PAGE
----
Power and Politics - I am Not the Yellow Peril

The life and times of an Asian American activist who tells all the truth (and dishes news and analysis) but with a leftwards slant.

Tuesday, March 06, 2007

Privilege Walk for Bloggers

I write, chastened. I saw one of the consciences of our generations rail and rant against injustice and I was silent. I was silently complicit, giving deference to the thought that we should not speak when questioned.

Giving deference to the idea that idea that elders are to be respected, that silence is golden, that mob mentality and conformism and everything I have stood against, fought against, railed against, is alright.

As one of the few people in the room who had some knowledge or experience of the other side in a way more meaningful, less than transient, I know that we are and yet are not the Other. In so many ways our identities and histories fall on different sides of many divides, so a litany of privilege, of blessing. Normally we do the following exercise with teammates or coworkers in a big room, and have everyone start on a line in the center, and take a step forwards or back depending on how the statement applies, we see who moves where based upon each statement, and then when we finish, we see where everyone stands within the room relative to each other based upon the cumulative questions.

Hence, a modified Privilege Walk for bloggers (additional ideas from here, and some questions I made up.) Feel free to replicate and answer as you wish, although we don't have walls and physical lines, I thought it'd be interesting to see where people wind up. And remember, these questions are supposed to be answered at a gut level. Elaboration or free flow thoughts are welcome but not necessary:

1) Do you get your mostly get your news online?
Yes. I am a blogger and primarily receive my news from the blogosphere. [Check one for lives in high tech bubble. Does this make me a bubble person?]

2) Were you aware of your family income growing up?
Yes, I grew up middle class, at times lower and other times solidly so. Sometimes I felt it more than others. Know the standard definition of middle class.

3) Did your family have more than 10 books in the house while growing up?
Yes. I loved to read.

4) Did your parents have to work nights and weekends to earn enough money to support

5) Did your family expect you to go to college?
Yes. At the time, the stress of getting into the right school seemed like a burden, but now I recognize my college education for the privilege that it is, through the combined influence of someone more financially privileged than me and people less educationally privileged than me.

6) Did they have the knowledge to help you secure the financial resources to go to college?
Yes. But I remember the pains of filling out the FAFSA.

7) Have you always had health insurance?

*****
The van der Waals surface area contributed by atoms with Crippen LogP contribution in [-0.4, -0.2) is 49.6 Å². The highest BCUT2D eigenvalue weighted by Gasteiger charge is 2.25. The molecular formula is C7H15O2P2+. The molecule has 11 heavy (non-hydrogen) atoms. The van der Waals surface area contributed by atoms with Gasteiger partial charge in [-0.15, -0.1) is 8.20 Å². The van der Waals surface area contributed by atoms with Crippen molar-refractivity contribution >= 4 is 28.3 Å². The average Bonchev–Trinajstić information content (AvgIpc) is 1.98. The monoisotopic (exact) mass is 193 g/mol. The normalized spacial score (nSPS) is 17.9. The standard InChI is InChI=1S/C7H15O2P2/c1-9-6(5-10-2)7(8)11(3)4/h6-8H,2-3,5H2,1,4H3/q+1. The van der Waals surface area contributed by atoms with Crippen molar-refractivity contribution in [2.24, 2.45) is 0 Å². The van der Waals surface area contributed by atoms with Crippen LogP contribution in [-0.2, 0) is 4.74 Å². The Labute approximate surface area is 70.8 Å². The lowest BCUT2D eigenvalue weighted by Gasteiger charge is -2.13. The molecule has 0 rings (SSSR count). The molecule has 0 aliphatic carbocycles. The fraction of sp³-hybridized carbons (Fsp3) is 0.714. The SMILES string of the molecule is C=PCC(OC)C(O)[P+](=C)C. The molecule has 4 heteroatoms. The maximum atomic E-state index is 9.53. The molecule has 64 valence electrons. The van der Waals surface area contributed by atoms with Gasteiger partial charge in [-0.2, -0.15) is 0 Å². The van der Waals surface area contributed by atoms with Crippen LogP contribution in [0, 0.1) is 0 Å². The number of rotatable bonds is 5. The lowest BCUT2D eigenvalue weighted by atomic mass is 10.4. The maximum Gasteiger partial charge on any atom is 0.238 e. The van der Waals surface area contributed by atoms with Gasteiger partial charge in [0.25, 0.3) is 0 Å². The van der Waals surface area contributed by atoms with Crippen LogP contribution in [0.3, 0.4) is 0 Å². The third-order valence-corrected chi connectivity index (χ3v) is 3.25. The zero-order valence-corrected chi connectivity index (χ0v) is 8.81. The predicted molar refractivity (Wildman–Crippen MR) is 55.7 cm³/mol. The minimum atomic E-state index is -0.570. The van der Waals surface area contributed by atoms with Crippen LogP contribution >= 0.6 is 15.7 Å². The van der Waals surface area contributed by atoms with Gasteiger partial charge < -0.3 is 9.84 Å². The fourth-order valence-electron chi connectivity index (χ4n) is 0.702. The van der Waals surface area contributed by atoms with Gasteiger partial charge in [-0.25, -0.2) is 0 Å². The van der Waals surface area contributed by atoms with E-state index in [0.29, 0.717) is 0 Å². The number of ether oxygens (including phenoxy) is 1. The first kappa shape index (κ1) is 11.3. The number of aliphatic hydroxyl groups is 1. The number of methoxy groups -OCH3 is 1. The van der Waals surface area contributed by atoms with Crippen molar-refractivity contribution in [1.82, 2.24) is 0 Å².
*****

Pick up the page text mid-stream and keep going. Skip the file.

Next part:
No. And it's a scary scary thing to be without.

8) Can you be rude, make a mistake, or drive carelessly without someone attributing it to
your gender or race?
Yes/no. I don't think in most places that being Asian American and being rude are stereotypically linked together, except for in Chinatowns. The "Asians are bad drivers" thing, however, haunts me whenever I drive.

9) When you get a job, are you reasonably sure they hired you because of your ability and
Yes, I have never questioned this until now. I don't have mega loads of connections. And I'm not good-looking enough to ever think my boss hired me to be eye candy. Except for maybe once, and that was because a client told my coworker that I was cute. So that moment of uncertainty was less about being eye candy for the employer but rather for our clients.

10) Are you reasonably sure that when you wear a symbol of your religion, people will not
fear you?
Hmm, I don't know. Does the Church of the Flying Spaghetti monster count?

11) If I should need to move, I can be pretty sure of renting or purchasing housing in an area which I can afford and in which I would want to live.

12) I am never asked to speak for all the people of my racial group.
Sadly no. Questions of representation always leave me feeling drained. Even when the question isn't explicitly preceded by "As an Asian . . ." or "As an Asian American . . ." But I have been told that I am well-spoken and taken it as a compliment before.

13) I can think over many options, social, political, imaginative or professional, without asking whether a person of my race would be accepted or allowed to do what I want to do.
No. I am pretty sure that the path I took, I was not offered certain positions based upon my race.

14) I can chose blemish cover or bandages in "flesh" color and have them more or less match my skin.
Yes. The disguise works!

15) I can be late to a meeting without having the lateness reflect on my race or gender.
Hmm. hmmm. Hmmm. In different settings, mostly yes. I wonder about the instances in which this was a no, though. As in, I wonder if my previous employers or coworkers saw it this way.

Give yourself a point if you answered yes to: Questions 1, 3, 5, 6, 7, 8, 9, 10, 11, 12 13, 14, 15.
Give yourself a point if you answered no to: Questions 2, 4.

Count up the number of points you have. This tells you how close to the front of back of the room you are; how much relative privilege you have. Btw, this isn't a scientific survey or anything, just something I'm personally curious about.

8 points. Guess that puts me somewhere in the middle of the room? I tag Zuky, Thao Worra, wsoft.heart and hui jeong (if she's still around) but everyone's welcome to take it. I'm curious to see where others in the blogosphere stand.


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